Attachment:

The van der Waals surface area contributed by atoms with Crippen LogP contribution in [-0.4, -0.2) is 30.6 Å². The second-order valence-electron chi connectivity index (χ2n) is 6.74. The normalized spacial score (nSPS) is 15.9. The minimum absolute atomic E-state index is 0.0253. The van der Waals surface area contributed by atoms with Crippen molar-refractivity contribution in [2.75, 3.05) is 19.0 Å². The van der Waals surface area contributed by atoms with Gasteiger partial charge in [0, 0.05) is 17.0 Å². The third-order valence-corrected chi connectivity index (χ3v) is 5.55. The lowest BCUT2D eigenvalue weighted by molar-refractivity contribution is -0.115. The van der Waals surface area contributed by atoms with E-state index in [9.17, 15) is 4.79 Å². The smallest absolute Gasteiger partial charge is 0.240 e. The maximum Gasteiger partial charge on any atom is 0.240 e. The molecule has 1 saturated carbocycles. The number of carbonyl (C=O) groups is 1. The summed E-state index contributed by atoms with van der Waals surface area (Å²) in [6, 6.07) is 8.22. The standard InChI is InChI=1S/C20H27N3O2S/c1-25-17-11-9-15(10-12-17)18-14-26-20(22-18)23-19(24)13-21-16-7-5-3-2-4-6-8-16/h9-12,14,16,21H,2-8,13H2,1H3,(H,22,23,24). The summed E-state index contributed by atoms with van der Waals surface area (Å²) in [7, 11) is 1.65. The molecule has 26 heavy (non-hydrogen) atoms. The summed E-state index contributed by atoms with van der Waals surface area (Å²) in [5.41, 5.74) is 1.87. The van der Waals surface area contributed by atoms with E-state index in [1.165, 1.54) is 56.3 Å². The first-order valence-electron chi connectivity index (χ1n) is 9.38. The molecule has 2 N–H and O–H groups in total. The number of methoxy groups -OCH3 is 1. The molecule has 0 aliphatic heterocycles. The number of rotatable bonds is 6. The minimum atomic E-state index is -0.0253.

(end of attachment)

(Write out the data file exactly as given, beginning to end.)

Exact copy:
The van der Waals surface area contributed by atoms with Crippen LogP contribution in [-0.4, -0.2) is 30.6 Å². The second-order valence-electron chi connectivity index (χ2n) is 6.74. The normalized spacial score (nSPS) is 15.9. The minimum absolute atomic E-state index is 0.0253. The van der Waals surface area contributed by atoms with Crippen molar-refractivity contribution in [2.75, 3.05) is 19.0 Å². The van der Waals surface area contributed by atoms with Gasteiger partial charge in [0, 0.05) is 17.0 Å². The third-order valence-corrected chi connectivity index (χ3v) is 5.55. The lowest BCUT2D eigenvalue weighted by molar-refractivity contribution is -0.115. The van der Waals surface area contributed by atoms with E-state index in [9.17, 15) is 4.79 Å². The smallest absolute Gasteiger partial charge is 0.240 e. The maximum Gasteiger partial charge on any atom is 0.240 e. The molecule has 1 saturated carbocycles. The number of carbonyl (C=O) groups is 1. The summed E-state index contributed by atoms with van der Waals surface area (Å²) in [6, 6.07) is 8.22. The standard InChI is InChI=1S/C20H27N3O2S/c1-25-17-11-9-15(10-12-17)18-14-26-20(22-18)23-19(24)13-21-16-7-5-3-2-4-6-8-16/h9-12,14,16,21H,2-8,13H2,1H3,(H,22,23,24). The summed E-state index contributed by atoms with van der Waals surface area (Å²) in [7, 11) is 1.65. The molecule has 26 heavy (non-hydrogen) atoms. The summed E-state index contributed by atoms with van der Waals surface area (Å²) in [5.41, 5.74) is 1.87. The van der Waals surface area contributed by atoms with E-state index in [1.165, 1.54) is 56.3 Å². The first-order valence-electron chi connectivity index (χ1n) is 9.38. The molecule has 2 N–H and O–H groups in total. The number of methoxy groups -OCH3 is 1. The molecule has 0 aliphatic heterocycles. The number of rotatable bonds is 6. The minimum atomic E-state index is -0.0253.